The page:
Thursday, June 05, 2014


What exactly is that? Why do we wear red? Why do we read the Gospel in different languages? What's this about "the birthday of the church"? I put together some info. to help answer these questions ~ Caroline
What is Pentecost?
June 8th marks "the Fiftieth day" of Easter and is a prominent feast in the calendar of ancient Israel celebrating the giving of the Law on Sinai, and also later in the Christian liturgical year commemorating the descent of the Holy Spirit upon the twelve Apostles of Christ. In the Eastern churches, Pentecost can also refer to the fifty days between Easter and Pentecost, hence the book containing the liturgical texts for Paschaltide is called the Pentecostarion. The feast is also called Whit Sunday, Whitsun, or Whit, especially in England, where the following Monday was traditionally a holiday. Pentecost is celebrated seven weeks (50 days) after Easter Sunday, hence its name.  Pentecost falls on the tenth day after Ascension Thursday.

What happened that day?
Ten days after Jesus ascended into heaven, the twelve apostles, Jesus’ mother and family, and many other of His disciples gathered together in Jerusalem for the Jewish harvest festival that was celebrated on the fiftieth day after Passover.  While they were indoors praying, a sound like that of a rushing wind filled the house and tongues of fire descended and rested over each of their heads.  This was the outpouring of the Holy Spirit on human flesh promised by God through the prophet Joel (Joel 2:28-29).  The disciples were suddenly empowered to proclaim the gospel of the risen Christ.  They went out into the streets of Jerusalem and began preaching to the crowds gathered for the festival.  Not only did the disciples preach with boldness and vigor, but by a miracle of the Holy Spirit they spoke in the native languages of the people present, many who had come from all corners of the Roman Empire.  This created a sensation.  The apostle Peter seized the moment and addressed the crowd, preaching to them about Jesus’ death and resurrection for the forgiveness of sins.  The result was that about three thousand converts were baptized that day. (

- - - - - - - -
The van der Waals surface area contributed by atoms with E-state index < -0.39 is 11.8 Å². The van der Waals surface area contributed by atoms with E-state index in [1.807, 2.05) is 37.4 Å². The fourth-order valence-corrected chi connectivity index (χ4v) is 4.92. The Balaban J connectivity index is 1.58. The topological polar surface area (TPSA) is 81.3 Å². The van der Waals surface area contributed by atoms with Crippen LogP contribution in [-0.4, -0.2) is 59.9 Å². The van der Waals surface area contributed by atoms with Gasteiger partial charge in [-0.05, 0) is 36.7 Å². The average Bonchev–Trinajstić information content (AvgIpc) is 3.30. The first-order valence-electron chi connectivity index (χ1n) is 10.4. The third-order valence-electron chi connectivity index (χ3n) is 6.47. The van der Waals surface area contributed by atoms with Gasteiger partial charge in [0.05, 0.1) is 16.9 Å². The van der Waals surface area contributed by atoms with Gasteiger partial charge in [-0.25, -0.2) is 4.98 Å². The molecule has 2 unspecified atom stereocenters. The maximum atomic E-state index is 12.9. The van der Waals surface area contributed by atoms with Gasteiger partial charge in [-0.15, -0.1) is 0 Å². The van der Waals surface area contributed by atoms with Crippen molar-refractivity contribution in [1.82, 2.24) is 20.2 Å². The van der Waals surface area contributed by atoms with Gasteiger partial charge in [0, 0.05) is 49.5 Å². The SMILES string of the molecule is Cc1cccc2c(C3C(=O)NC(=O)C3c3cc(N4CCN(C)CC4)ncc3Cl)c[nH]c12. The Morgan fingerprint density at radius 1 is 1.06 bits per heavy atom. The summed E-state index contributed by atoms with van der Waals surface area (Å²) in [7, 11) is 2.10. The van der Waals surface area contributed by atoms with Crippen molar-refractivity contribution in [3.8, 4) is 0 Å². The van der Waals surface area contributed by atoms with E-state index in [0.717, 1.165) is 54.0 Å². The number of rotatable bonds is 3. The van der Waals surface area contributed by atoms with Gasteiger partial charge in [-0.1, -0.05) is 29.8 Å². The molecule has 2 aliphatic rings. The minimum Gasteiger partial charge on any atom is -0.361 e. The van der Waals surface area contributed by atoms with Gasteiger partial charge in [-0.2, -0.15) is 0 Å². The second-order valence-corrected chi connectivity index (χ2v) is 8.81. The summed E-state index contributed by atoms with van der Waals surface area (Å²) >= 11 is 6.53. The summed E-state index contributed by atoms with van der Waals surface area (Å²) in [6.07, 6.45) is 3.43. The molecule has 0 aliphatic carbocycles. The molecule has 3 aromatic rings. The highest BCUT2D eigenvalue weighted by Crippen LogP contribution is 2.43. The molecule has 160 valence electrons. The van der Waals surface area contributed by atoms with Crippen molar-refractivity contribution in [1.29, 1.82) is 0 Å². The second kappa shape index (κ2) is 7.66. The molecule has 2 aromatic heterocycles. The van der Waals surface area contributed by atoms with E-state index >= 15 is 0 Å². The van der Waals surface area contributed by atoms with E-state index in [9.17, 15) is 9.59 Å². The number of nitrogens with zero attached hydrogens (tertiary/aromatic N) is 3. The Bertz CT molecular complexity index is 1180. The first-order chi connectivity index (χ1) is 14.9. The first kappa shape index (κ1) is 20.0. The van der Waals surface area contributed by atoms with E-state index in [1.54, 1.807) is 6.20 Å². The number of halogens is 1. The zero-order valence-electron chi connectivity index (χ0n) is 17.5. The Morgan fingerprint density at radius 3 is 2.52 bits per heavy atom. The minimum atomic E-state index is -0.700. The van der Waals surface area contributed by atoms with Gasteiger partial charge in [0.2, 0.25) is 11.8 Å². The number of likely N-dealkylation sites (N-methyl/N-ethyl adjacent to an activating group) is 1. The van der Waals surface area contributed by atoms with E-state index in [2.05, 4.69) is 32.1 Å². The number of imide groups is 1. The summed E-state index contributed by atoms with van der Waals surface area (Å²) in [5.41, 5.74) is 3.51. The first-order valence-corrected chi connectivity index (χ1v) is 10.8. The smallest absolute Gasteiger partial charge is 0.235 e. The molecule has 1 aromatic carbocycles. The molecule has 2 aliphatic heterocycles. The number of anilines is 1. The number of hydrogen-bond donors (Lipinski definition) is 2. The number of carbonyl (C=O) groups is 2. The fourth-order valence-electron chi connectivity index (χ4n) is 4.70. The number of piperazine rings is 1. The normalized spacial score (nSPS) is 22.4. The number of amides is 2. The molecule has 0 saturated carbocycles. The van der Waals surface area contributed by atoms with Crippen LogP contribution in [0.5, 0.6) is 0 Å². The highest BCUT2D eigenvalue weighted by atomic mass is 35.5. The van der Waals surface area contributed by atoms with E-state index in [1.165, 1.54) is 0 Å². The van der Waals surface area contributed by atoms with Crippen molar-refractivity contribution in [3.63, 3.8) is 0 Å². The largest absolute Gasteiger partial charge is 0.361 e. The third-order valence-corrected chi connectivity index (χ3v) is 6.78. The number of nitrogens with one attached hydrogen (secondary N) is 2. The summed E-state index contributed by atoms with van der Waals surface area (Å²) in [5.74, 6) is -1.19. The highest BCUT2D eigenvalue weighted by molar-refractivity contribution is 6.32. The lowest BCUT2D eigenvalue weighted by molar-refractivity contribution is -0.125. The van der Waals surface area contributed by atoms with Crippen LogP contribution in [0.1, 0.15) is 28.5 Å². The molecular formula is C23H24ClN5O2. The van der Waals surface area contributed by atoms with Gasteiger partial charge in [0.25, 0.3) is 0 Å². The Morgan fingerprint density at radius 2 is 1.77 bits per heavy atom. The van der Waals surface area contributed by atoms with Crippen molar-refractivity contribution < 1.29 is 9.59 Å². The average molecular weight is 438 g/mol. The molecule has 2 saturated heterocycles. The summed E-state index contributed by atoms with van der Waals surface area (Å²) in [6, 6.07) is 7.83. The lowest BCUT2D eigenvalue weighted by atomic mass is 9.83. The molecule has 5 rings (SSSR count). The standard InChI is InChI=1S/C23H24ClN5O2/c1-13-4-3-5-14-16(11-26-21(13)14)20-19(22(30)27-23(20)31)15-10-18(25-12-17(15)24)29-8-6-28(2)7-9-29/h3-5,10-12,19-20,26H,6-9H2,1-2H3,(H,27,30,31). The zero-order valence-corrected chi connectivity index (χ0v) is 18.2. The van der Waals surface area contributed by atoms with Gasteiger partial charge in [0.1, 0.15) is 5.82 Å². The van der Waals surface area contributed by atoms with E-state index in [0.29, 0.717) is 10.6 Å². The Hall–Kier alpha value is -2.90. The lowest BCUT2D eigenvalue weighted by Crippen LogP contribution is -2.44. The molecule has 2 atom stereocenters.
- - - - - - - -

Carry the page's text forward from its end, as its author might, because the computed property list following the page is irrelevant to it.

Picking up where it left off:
Among Christians, Pentecost commemorates the descent of the Holy Spirit upon the Twelve apostles and other followers of Jesus as described in the Acts of the Apostles.  For this reason, Pentecost is sometimes described as the "Birthday of the Church." 
(by Rev. Jay Sidebotham) 

The Pentecostal movement of Christianity also derives its name from the New Testament event.

We wear red because it is the color of fire and blood. Red is liturgically used for Palm Sunday and Pentecost and reminds us of the tongues of fire as the Holy Spirit descended.
(The picture above is an icon of the Christian Pentecost, in the Greek Orthodox tradition. This is the Icon of the Descent of the Holy Spirit on the Apostles. At the bottom is an allegorical figure, called Kosmos, which symbolizes the world.)

We read in different languages because the idea is: Many languages, one prayer! It is because of this passage from Acts 2:1-4 "When the day of Pentecost had come, the disciples were all together in one place. And suddenly from heaven there came a sound like the rush of a violent wind, and it filled the entire house where they were sitting. Divided tongues, as of fire, appeared among them, and a tongue rested on each of them. All of them were filled with the Holy Spirit and began to speak in other languages, as the Spirit gave them ability." Some congregations choose to read The Lord's Prayer in many languages and some read the Gospel. If you ever have the opportunity while traveling to say The Lord's Prayer simultaneously with others speaking several languages, it is very striking and can be quite an emotional experience!

Various symbols of Pentecost include flames, wind, doves, and the breath of God and the Holy Spirit.

Other traditions included scattering rose petals from the ceiling of the churches (Italy), blow trumpets to represent the mighty wind (France), and Morris Dancing & cheese rolling (England). ( In at least 22 nations, Pentecost Monday is a public holiday. 

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